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news 22 Aug 15

Hundreds Break Through Police Line Into Macedonia

Hundreds of migrants and refugees ran through police lines at the southern border to enter Macedonia.

Meri Jordanovska

Police used stun grenades in attempt to stop the crowd pass the barbed wire but could not stop people running into fields across the border.It is unclear if people were injured in the chaos and how many escaped from the zone guarded by police.

Macedonian authorities, struggling with an unprecedented influx of refugees, many of them from Syria, declared emergency at the southern border and deployed police and army troops on Thursday.

Two trains with about 1000 people left Macedonia by noon on Saturday but thousands remained stranded at the border in the pouring rain. The train station was packed with people waiting to board trains north, many looking for their family members.

One man with his child insisted that he can not board the train as his wife is still in the border zone. Police officers explained he has to go, that his wife would be on the next train.

Another refugee, Mr. Usein, who is traveling from Syria with his three children before boarding a train to Serbia this morning told BIRN he has been between Greece and Macedonia for six days.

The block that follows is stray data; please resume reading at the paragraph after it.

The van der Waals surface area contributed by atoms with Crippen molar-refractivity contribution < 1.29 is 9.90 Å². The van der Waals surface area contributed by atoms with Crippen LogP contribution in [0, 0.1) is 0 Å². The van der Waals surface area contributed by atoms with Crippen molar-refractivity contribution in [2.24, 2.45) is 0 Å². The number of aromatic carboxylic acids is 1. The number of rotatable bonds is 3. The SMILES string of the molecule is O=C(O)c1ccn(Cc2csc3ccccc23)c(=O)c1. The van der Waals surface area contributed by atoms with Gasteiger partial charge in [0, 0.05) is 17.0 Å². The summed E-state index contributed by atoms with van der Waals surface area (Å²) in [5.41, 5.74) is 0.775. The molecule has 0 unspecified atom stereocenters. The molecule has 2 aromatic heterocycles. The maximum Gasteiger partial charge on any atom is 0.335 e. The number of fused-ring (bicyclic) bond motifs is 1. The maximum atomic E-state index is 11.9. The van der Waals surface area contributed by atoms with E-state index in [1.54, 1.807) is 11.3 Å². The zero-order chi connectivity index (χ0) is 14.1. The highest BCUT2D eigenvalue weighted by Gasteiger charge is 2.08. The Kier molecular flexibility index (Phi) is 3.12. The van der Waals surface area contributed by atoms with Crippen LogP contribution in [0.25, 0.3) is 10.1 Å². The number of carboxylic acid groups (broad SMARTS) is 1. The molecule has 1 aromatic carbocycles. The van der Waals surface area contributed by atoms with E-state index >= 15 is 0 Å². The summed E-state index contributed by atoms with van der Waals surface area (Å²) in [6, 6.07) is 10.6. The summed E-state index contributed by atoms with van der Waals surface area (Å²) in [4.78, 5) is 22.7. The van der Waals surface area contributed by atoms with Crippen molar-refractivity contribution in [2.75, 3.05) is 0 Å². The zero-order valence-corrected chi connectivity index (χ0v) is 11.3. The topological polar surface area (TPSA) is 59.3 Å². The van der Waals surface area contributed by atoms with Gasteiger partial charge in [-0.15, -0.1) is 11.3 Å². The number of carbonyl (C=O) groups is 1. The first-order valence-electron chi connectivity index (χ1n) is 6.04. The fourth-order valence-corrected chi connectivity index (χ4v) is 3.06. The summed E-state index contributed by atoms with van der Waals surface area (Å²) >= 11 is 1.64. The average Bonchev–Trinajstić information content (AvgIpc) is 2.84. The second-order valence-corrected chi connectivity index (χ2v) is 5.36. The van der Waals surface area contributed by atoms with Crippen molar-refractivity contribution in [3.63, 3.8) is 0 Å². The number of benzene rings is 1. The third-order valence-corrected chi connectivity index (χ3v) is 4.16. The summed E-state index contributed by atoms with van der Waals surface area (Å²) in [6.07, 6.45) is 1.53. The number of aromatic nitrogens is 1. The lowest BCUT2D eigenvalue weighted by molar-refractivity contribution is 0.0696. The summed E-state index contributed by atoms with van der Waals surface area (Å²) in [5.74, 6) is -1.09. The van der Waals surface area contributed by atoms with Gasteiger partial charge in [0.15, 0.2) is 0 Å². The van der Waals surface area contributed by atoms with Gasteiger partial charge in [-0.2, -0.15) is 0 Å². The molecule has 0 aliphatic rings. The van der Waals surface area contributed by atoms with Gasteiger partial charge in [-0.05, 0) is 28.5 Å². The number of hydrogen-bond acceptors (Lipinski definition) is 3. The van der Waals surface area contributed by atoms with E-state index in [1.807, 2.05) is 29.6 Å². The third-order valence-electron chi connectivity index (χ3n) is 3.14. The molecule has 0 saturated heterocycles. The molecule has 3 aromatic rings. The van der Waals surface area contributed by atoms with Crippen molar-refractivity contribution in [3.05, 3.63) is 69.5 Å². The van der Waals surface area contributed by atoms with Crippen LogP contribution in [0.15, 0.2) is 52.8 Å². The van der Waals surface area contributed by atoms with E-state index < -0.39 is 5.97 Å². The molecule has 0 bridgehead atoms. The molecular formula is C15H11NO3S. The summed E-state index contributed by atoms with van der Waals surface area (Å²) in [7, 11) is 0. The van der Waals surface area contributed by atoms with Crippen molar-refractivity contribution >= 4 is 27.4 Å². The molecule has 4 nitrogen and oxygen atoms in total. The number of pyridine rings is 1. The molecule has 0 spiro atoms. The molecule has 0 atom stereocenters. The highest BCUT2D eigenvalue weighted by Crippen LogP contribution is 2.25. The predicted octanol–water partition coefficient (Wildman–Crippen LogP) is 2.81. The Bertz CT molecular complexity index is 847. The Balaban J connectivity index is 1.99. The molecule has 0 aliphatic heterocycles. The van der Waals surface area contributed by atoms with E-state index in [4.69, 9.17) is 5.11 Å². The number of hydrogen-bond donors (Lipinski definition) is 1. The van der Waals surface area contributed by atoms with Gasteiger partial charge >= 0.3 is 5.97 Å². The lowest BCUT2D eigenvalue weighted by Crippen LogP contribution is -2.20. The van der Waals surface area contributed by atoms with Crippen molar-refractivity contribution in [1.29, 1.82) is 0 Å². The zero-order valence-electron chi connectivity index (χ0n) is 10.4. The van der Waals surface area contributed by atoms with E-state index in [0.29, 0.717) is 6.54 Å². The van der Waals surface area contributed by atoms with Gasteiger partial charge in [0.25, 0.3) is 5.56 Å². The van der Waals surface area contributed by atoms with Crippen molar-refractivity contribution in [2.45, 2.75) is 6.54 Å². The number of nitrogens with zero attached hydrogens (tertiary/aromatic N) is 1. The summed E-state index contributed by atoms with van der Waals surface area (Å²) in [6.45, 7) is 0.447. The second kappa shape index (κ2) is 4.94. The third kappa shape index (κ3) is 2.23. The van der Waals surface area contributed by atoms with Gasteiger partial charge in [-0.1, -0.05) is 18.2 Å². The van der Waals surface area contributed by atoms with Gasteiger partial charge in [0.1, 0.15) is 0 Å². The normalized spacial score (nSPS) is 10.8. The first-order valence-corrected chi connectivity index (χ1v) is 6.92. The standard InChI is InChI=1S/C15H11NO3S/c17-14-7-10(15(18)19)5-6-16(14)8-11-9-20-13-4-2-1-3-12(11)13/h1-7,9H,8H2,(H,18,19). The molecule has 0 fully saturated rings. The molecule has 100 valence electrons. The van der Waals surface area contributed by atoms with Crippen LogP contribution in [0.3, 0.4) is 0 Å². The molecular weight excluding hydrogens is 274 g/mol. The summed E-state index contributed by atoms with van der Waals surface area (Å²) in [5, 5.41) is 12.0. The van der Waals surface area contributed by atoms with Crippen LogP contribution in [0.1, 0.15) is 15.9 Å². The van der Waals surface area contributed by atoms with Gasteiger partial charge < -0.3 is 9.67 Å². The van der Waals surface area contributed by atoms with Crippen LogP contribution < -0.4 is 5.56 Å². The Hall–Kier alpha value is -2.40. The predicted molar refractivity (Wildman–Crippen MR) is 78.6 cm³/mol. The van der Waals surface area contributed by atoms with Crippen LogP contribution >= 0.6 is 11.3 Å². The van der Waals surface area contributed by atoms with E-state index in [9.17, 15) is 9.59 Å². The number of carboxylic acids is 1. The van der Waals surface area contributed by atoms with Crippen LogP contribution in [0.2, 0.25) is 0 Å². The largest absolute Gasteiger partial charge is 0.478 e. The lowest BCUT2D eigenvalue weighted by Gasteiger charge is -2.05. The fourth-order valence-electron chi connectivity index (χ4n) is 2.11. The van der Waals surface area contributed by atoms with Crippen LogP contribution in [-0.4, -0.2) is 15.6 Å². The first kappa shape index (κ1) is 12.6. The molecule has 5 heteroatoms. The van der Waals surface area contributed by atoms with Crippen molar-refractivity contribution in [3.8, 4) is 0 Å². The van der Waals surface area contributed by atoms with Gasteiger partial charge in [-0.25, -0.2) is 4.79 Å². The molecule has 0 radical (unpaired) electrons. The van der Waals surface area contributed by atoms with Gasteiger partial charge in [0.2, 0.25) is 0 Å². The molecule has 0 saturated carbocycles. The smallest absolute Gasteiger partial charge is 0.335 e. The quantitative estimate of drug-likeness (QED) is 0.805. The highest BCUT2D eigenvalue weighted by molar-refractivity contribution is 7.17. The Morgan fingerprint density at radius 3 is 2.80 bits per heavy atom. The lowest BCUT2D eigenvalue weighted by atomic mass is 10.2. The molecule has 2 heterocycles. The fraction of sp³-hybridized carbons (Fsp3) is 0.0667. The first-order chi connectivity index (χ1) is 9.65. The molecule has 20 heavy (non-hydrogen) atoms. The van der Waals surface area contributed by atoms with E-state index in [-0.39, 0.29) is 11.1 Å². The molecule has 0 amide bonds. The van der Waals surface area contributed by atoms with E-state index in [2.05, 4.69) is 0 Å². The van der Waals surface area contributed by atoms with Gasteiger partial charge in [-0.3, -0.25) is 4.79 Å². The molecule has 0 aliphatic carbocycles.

" Today they finally let us through. We are going to Germany where we have relatives."

Photo by Meri Jordanovska

The refugees see both Macedonia and Serbia only as transit routes to Western Europe, which is why Macedonia earlier relaxed controls on migrants, allowing them 72 hours to cross the country unhindered.

"We urge the (Macedonian) government to start opening the border again and prioritizing the most vulnerable, such as women, children and sick people," said Alexandra Krause, a senior protection officer with the UNHCR.

"There are around 3,000 people here and the numbers are rising," Krause told Reuters. "People are exhausted. It has rained all night and they had no shelter."

The Interior Ministry said it was deploying troops on the border with Greece in a last-ditch move to stem to flow of refugees into and across the country.

The aim was to enhance control of the border area, Ivo Kotevski, spokesperson of the Interior Ministry, explained on Thursday.

In the last two months, at least 42,000 foreign nationals have entered Macedonia on their way to Western Europe.

On Friday, Macedonian police fired stun grenades at crowds of refugees  to deter them from trying to enter the country.

Video footage showed at least several refugees being injured in chaotic scenes as asylum seekers fled the plumes of smoke and loud bangs.

The rights organisation Amnesty International condemned what it called the use of paramilitary measures to deter refugees.

Refugees waiting at the train station. Photo by Meri Jordanovska
For refugees Macedonia is only transit country to the EU. Photo by Meri Jordanovska
Refugees cue in line to board a train. Photo by Meri Jordanovska


Refugees board a train to Serbia on Saturday morning. Photo by Meri Jordanovska
Macedonia declared crisis at its southern border and deployed troops on Thursday. Photo by Meri Jordanovska
Refugees wait in the rain in the guarded zone. Photo by Meri Jordanovska
According to UNHCR some 3000 people remain in no man's land. Photo by Meri Jordanovska
Photo by Meri Jordanovska
Photo by Meri Jordanovska

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